While the Apple Watch obviously does much more than just tell the time, the technology that powers its timekeeping capability is extremely precise.
In a new interview with Mashable, Apple’s Vice President of Technology Kevin Lynch explains that you can set any two Apple Watches side-by-side and see that the second hands will move completely synchronized.
Lynch also said that the watch is four times as accurate keeping time than an iPhone:
“First of all, we’ve curated our own network time servers around the world,” said Lynch. There are, by his count, 15 such “Stratum One”-level Network Time Servers (NTP) (one level down from an atomic clock), scattered around the world. They’re all housed in buildings with GPS antennas on the roof that talk, you guessed it, to GPS satellites orbiting the earth, which all get their time information from the U.S. Naval Observatory. In other words, those satellites are all getting their times from one, big orbiting system.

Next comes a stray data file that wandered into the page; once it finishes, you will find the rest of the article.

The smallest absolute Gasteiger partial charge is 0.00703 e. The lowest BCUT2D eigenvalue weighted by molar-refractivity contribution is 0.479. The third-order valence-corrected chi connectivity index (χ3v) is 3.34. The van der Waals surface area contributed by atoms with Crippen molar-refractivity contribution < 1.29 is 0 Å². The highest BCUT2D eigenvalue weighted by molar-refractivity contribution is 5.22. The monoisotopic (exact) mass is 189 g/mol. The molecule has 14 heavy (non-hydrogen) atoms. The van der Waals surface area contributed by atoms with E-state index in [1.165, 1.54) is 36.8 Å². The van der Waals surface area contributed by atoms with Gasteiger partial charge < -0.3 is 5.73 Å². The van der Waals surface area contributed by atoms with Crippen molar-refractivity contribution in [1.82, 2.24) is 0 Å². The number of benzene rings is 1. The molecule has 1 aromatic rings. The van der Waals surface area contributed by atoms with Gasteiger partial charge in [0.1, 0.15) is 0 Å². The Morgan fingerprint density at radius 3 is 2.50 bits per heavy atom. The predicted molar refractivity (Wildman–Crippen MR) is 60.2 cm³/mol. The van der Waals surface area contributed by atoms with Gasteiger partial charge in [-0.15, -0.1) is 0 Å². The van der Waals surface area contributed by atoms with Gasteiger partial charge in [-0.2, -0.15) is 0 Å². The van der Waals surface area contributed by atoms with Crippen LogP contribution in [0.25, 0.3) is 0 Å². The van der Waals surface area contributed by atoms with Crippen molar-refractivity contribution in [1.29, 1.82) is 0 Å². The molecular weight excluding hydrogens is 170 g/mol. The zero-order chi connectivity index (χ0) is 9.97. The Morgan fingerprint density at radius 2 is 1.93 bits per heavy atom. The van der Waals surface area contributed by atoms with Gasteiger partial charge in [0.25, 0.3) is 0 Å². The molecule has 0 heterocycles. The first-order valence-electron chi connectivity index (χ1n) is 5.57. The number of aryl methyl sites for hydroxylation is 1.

The servers then communicate with iPhones around the world, via the Internet, which in turn communicates with Bluetooth-connected Apple Watches. Of course, even that hand-off has to be managed. “We do do corrections for time delay in communication,” said Lynch.
The entire story is definitely worth a read. I’m glad to see Apple put so much effort into making the watch such an accurate timepiece. Hopefully the Apple Watch 2, which is rumored to be announced sometime in March, will be even better. The watch will apparently be thinner and offer better battery life. Apple may also include some type of camera and a number of improved sensors.
For other news today, see: Microsoft could take on Apple TV with smaller Xbox One device, Apple is about to reach an OLED screen deal with Samsung and LG, and Class action lawsuit seeks damages for the performance of iOS 9 on the iPhone 4s.